Section 1 of article 2 of the present Constitution of this state, adopted in 1894, relates, as its sub-title indicates, to the qualification of voters; and section 2 of the same article relates to persons excluded from the right of suffrage. Two classes of persons are expressly prohibited from voting at elections by the very terms of the section itself: (1) Those who pay or receive or offer to pay or receive anything as a consideration for giving or withholding their votes; and (2) those who make or become interested in election bets or wagers. There is a third class who are to be disfranchised by means of legislative enactments, the mandate to that effect being contained in these words: "The Legislature shall enact laws excluding from the right of suffrage all persons convicted of bribery or of any infamous crime."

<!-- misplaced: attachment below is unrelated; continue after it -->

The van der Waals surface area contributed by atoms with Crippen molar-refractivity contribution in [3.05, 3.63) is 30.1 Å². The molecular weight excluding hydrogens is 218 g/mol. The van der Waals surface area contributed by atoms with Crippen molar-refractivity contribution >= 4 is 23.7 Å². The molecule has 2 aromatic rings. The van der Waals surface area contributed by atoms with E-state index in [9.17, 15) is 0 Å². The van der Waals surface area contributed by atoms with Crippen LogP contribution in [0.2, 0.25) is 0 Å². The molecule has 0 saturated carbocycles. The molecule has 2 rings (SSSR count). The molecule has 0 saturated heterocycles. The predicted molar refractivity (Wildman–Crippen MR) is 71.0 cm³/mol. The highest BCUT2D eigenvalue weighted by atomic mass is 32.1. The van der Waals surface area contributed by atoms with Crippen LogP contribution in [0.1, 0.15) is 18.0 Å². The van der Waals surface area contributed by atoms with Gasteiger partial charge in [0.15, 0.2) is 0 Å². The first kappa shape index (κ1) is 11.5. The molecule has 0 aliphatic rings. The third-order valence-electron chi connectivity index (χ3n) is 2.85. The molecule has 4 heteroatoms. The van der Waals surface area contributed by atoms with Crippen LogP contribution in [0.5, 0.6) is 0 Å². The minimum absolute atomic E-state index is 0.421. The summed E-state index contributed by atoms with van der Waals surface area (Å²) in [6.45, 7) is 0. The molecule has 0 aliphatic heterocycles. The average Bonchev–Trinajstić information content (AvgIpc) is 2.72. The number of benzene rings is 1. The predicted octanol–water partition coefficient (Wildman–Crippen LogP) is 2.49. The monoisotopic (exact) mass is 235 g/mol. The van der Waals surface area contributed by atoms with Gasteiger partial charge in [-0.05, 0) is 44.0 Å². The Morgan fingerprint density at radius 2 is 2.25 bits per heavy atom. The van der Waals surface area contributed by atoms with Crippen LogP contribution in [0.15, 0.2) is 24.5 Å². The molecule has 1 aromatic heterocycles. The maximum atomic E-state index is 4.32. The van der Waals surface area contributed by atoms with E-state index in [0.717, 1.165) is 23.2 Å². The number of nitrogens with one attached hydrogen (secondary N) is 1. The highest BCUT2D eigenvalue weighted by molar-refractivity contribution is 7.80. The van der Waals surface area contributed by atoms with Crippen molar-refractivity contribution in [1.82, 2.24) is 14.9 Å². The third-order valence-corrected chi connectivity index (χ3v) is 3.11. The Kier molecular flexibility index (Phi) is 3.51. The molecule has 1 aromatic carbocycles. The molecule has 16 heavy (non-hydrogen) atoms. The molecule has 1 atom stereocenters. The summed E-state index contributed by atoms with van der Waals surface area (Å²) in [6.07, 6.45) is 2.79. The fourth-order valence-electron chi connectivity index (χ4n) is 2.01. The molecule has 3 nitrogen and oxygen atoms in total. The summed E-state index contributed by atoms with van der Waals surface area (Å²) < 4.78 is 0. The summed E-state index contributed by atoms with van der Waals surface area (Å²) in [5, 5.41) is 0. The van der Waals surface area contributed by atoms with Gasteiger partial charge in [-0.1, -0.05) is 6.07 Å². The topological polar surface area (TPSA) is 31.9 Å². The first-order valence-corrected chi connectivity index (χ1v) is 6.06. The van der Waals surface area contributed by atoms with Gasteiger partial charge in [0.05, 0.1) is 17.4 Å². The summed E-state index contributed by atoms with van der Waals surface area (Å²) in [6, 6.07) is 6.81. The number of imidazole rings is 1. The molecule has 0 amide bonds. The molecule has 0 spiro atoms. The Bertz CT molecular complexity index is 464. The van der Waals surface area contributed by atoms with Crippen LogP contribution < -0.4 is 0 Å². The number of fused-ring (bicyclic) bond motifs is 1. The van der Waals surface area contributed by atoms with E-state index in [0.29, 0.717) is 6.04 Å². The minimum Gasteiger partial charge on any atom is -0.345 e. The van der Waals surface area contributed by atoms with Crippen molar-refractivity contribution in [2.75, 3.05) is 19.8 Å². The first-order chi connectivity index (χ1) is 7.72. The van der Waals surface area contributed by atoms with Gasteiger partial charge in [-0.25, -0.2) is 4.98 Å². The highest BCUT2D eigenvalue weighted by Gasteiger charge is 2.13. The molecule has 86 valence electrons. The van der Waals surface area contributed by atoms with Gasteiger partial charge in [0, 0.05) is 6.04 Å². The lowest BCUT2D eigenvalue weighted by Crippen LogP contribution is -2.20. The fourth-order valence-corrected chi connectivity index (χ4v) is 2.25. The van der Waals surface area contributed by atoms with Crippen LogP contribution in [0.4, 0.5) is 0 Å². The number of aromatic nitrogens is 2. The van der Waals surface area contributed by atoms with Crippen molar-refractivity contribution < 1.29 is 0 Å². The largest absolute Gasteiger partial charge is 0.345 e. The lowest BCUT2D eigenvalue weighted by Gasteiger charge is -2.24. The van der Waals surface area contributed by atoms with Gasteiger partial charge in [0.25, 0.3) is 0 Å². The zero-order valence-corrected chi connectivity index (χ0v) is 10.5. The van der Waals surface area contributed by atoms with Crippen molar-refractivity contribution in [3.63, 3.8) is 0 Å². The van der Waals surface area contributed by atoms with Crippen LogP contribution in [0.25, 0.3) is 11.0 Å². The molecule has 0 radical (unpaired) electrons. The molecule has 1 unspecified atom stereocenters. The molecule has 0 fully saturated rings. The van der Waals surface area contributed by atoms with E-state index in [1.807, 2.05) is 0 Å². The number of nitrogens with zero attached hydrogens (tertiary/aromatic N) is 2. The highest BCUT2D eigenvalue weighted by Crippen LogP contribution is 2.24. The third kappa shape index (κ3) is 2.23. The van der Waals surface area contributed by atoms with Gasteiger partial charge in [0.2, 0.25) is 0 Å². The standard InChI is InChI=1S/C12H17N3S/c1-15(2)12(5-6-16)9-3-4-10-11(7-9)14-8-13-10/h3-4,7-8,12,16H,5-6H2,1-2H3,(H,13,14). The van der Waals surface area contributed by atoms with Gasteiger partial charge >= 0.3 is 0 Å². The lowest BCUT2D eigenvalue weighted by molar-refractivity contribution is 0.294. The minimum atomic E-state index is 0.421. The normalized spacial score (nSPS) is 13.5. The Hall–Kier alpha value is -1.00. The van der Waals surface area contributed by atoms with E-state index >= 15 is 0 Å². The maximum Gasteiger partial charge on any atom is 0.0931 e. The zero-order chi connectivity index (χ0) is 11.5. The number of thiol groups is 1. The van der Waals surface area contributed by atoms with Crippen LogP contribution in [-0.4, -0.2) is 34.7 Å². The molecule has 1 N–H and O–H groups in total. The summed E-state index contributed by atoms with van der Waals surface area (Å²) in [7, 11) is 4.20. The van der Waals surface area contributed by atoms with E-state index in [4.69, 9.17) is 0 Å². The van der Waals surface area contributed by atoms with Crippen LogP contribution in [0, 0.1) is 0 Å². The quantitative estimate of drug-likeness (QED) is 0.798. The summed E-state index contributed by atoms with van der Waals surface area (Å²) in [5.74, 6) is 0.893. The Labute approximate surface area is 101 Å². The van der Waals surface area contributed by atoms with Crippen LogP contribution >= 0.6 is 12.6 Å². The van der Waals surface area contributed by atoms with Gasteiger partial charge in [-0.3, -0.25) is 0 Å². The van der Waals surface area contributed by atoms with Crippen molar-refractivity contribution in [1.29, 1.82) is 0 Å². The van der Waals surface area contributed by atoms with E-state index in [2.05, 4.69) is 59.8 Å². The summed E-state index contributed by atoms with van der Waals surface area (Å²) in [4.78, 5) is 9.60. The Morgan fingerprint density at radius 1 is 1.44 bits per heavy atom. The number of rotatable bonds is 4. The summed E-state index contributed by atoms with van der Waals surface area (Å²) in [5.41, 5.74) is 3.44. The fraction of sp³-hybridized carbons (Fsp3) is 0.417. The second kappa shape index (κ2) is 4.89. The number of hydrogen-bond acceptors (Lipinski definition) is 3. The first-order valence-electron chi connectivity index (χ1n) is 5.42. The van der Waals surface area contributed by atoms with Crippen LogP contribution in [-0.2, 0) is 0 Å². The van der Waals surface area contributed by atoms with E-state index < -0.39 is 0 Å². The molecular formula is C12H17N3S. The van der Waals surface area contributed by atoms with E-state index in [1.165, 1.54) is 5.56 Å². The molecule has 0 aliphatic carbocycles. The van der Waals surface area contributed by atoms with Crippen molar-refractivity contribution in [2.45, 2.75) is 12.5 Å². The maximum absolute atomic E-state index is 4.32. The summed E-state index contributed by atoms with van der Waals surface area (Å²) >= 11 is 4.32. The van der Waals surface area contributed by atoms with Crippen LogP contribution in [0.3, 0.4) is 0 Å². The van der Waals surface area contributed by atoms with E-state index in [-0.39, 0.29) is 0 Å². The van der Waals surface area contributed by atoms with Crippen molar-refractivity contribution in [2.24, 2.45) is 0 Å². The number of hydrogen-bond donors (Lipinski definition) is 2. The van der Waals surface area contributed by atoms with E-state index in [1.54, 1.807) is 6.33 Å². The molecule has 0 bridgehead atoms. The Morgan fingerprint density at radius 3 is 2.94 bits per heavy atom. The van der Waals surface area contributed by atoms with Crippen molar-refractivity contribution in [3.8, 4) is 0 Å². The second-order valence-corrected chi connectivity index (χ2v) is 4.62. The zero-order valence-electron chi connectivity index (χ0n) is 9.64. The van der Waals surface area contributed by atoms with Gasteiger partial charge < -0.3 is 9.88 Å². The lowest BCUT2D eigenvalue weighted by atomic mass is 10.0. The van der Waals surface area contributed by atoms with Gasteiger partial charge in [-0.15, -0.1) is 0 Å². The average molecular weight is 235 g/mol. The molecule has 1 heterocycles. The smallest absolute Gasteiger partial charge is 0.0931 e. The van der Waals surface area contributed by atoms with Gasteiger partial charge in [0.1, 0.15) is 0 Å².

The Election Law accordingly provides that "No person who has been convicted of a felony shall have the right to register for or vote at any election unless he shall have been pardoned and restored to the rights of citizenship." (Laws of 1901, chap. 654, sec. 2, subd. 10.) This enactment follows the command imposed upon the legislature by the mandatory provision which I have quoted from section 2 of article 2 of the State Constitution. The statute under which the defendant was indicted is section 41-l of the Penal Code (as amended by chapter 371 of the Laws of 1901). The only portion thereof necessary to be considered here reads as follows: "Any person who: 1. Knowingly votes or offers or attempts to vote at any election or town meeting, when not qualified * * * is guilty of felony, punishable by imprisonment in a state prison not less than one nor more than five years." The indictment is clearly good if the defendant is to be deemed to have been convicted of the crime of burglary by reason of the rendition of a verdict of guilty against him, upon which verdict sentence was suspended and no judgment has ever been pronounced. It is clearly bad if he cannot be deemed convicted within the meaning of the Constitution, in the absence of a judgment upon that verdict. This brings us to the question upon which the determination of the appeal depends: What is the signification of the word convicted in section 2 of article 2 of the Constitution of the state of New York which provides: "The Legislature shall enact laws excluding from the right of suffrage all persons convicted of bribery or of any infamous crime"?